Feud: Bette & Joan.

I love old movies, especially those around the time of what’s known to be the ‘Golden Age of Hollywood’. Call me old fashioned, but stories really mattered back then. It may sound strange, but thanks to such films, it was these that made me a writer in the first place. Because of such an upbringing, I recently watched the television show Feud: Bette & Joan.

I was fortunate enough to have seen the movie Whatever Happened to Baby Jane before the show began. It was one of those films that I had always heard about, but never actually took the time to watch. I was glad I did because not only was it a good movie, but it played an important part in Bette & Joan.

I had known of an existing feud between these two actresses, but never understood the reasoning behind it all. Naturally, this show went into that, as well as the personal lives behind the two of them, and what goes on behind the screens within the movie studios. The show also acted as part documentary, where other actresses were questioned regarding the Bette & Joan relationship. One actress questioned included Olivia de Havilland (played by Catherine Zeta Jones), which also hinted at the feud between her and her sister Joan Fontaine. I became interested in that relationship and began to wonder if a show would be made regarding their own feud.

This is a great production; the sets, the fashion, the makeup. I can’t fault the detail that went into it. And above all, of–course was the acting. Jessica Lange and Susan Sarandon were brilliant in their roles as Joan Crawford and Bette Davis. It was certainly creepy watching Susan Sarandon play Bette Davis in her role in Baby Jane – between her performance and the talents of the makeup artists it was truly frightening (and I mean that in good way). Despite their tough exteriors, Bette & Joan explored the vulnerabilities of both actresses, thus putting a more human face on both of these icons.

Throughout the show, I couldn’t help but feel sorry for poor Mamacita, Joan Crawford’s housekeeper (played by Jackie Hoffman), who is a great character and very loyal. I was also surprised to see Judy Davis and I had to look twice (sorry, but I still picture her as Sybylla in My Brilliant Career), but it just goes to show how versatile an actress she truly is.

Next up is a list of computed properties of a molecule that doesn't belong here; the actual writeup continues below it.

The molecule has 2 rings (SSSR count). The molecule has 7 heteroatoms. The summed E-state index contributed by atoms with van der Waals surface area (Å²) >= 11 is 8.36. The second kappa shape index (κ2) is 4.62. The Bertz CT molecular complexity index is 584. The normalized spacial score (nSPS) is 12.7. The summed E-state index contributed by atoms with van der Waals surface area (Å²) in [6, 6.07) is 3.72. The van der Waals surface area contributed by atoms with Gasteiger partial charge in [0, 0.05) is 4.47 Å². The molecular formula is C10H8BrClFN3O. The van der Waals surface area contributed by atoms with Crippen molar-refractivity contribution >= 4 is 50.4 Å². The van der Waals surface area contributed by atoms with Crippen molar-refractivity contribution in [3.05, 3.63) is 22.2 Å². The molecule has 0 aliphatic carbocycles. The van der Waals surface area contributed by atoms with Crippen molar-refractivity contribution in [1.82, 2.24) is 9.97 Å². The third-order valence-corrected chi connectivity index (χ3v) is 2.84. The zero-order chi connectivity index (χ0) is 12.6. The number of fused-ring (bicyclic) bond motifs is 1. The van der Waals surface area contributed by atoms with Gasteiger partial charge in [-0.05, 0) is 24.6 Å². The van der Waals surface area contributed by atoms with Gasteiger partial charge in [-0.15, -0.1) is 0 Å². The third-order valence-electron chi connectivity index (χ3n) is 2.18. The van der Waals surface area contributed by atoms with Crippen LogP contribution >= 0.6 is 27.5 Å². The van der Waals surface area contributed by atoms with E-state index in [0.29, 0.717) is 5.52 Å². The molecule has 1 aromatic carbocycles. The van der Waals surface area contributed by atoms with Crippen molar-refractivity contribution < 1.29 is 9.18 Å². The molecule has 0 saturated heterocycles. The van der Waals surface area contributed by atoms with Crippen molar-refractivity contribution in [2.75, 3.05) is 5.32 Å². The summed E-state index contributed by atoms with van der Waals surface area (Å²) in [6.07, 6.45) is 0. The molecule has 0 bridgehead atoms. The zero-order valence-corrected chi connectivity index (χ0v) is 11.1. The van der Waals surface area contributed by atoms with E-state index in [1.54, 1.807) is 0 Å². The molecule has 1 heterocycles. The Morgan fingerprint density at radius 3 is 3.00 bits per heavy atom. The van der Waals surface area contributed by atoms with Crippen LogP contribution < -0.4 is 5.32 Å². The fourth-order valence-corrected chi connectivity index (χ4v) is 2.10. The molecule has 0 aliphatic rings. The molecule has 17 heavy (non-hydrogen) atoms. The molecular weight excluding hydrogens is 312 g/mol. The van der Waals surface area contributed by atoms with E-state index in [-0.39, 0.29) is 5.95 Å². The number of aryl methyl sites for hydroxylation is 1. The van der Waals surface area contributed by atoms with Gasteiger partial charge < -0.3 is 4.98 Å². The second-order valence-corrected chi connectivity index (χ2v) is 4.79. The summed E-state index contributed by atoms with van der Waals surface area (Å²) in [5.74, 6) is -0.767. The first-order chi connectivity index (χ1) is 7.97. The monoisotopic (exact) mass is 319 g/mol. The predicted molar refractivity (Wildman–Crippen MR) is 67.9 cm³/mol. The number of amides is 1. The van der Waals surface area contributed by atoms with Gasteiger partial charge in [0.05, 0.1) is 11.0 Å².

With shows like Feud: Bette & Joan, I’d like to think that we are now facing the ‘Golden Age’ of television.

Did you watch Feud: Bette & Joan? Were you impressed with it as much as I was? Do you think we are currently facing the ‘Golden Age’ of television? What show/s have you watched recently that impressed you? Did you grow up watching old movies?

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8 thoughts on “Feud: Bette & Joan.

  1. I think there’s something to what you’re saying. I may enjoy these modern special effects action films, but I also feel that the focus on special effects and action have become a bit of a crutch that excuses a lack of actual storytelling, (looking at you Michael Bay).
    I think that’s one of the draws of the theater. The physical limitations of a live show put the focus back on characters, rather than the spectacle surrounding them.

    1. Hi Adam. I don’t watch many modern films as I think they rely too much on special effects and the plot lines are rather thin (oh yes, I agree with you about Michael Bay). There are exceptions of-course (Aliens, Gladiator, LOTR, Logan), but these have a good balance between the two. I wonder sometimes if one of the reasons why Hollywood do a lot of remakes now is because the studios are running out of ideas. And they have to compete with the quality of television and an audience that now has a shorter attention span. I agree with what you say about the theatre, where the focus is really on the acting and story. Having said that the last time I went to the theatre was to see Phantom of the Opera and it was brilliant! 🙂

      1. I think a lot of the recent string of remakes is actually part of a bigger agenda to prioritize films that already have a pre-existing audience; whether it’s through an earlier film or another media (comic books, books, video games, shows). The name of the game seems to be “start with an advantage” because so many films are so big budget. I can’t help but think of films like Clue and Rear Window, which, while well made, did not require an insane budget, giving them a much lower minimum. One of the few films in recent years to really impress me is an indie film called Ink. The creators specifically set out to make a film without the involvement of a big production company, and while it took them many years to do it, I really applaud that choice to not allow corporate strings to pull them away from their own ideas.